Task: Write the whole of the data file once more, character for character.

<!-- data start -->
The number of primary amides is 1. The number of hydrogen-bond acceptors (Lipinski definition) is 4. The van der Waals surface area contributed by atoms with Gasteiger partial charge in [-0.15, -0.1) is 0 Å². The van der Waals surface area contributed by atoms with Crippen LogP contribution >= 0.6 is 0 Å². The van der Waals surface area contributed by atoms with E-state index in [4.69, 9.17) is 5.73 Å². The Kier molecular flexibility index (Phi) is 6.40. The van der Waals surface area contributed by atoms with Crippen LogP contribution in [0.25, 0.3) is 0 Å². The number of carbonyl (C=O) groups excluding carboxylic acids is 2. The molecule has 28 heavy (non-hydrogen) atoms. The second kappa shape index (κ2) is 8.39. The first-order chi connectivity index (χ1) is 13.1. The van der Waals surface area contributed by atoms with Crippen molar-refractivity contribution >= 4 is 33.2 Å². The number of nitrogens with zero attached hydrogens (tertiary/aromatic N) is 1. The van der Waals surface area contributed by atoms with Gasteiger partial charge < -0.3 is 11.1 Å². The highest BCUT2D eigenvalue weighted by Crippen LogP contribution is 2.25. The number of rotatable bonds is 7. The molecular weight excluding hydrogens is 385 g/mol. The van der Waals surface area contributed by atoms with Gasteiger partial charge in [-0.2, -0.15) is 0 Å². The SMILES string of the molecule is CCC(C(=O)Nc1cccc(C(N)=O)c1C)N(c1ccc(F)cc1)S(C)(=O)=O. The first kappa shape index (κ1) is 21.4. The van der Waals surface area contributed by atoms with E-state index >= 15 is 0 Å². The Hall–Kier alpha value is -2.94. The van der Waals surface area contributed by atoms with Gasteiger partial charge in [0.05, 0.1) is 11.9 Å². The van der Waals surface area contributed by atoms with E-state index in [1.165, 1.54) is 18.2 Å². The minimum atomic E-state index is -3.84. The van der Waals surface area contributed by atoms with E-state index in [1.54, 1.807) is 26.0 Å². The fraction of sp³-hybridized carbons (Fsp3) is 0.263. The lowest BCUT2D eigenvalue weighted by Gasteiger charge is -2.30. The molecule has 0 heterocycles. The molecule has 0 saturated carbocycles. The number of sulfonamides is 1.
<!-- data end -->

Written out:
The number of primary amides is 1. The number of hydrogen-bond acceptors (Lipinski definition) is 4. The van der Waals surface area contributed by atoms with Gasteiger partial charge in [-0.15, -0.1) is 0 Å². The van der Waals surface area contributed by atoms with Crippen LogP contribution >= 0.6 is 0 Å². The van der Waals surface area contributed by atoms with E-state index in [4.69, 9.17) is 5.73 Å². The Kier molecular flexibility index (Phi) is 6.40. The van der Waals surface area contributed by atoms with Crippen LogP contribution in [0.25, 0.3) is 0 Å². The number of carbonyl (C=O) groups excluding carboxylic acids is 2. The molecule has 28 heavy (non-hydrogen) atoms. The second kappa shape index (κ2) is 8.39. The first-order chi connectivity index (χ1) is 13.1. The van der Waals surface area contributed by atoms with Crippen molar-refractivity contribution >= 4 is 33.2 Å². The number of nitrogens with zero attached hydrogens (tertiary/aromatic N) is 1. The van der Waals surface area contributed by atoms with Gasteiger partial charge < -0.3 is 11.1 Å². The highest BCUT2D eigenvalue weighted by Crippen LogP contribution is 2.25. The number of rotatable bonds is 7. The molecular weight excluding hydrogens is 385 g/mol. The van der Waals surface area contributed by atoms with Gasteiger partial charge in [-0.2, -0.15) is 0 Å². The SMILES string of the molecule is CCC(C(=O)Nc1cccc(C(N)=O)c1C)N(c1ccc(F)cc1)S(C)(=O)=O. The first kappa shape index (κ1) is 21.4. The van der Waals surface area contributed by atoms with E-state index >= 15 is 0 Å². The Hall–Kier alpha value is -2.94. The van der Waals surface area contributed by atoms with Gasteiger partial charge in [0.05, 0.1) is 11.9 Å². The van der Waals surface area contributed by atoms with E-state index in [1.165, 1.54) is 18.2 Å². The minimum atomic E-state index is -3.84. The van der Waals surface area contributed by atoms with E-state index in [1.54, 1.807) is 26.0 Å². The fraction of sp³-hybridized carbons (Fsp3) is 0.263. The lowest BCUT2D eigenvalue weighted by Gasteiger charge is -2.30. The molecule has 0 heterocycles. The molecule has 0 saturated carbocycles. The number of sulfonamides is 1.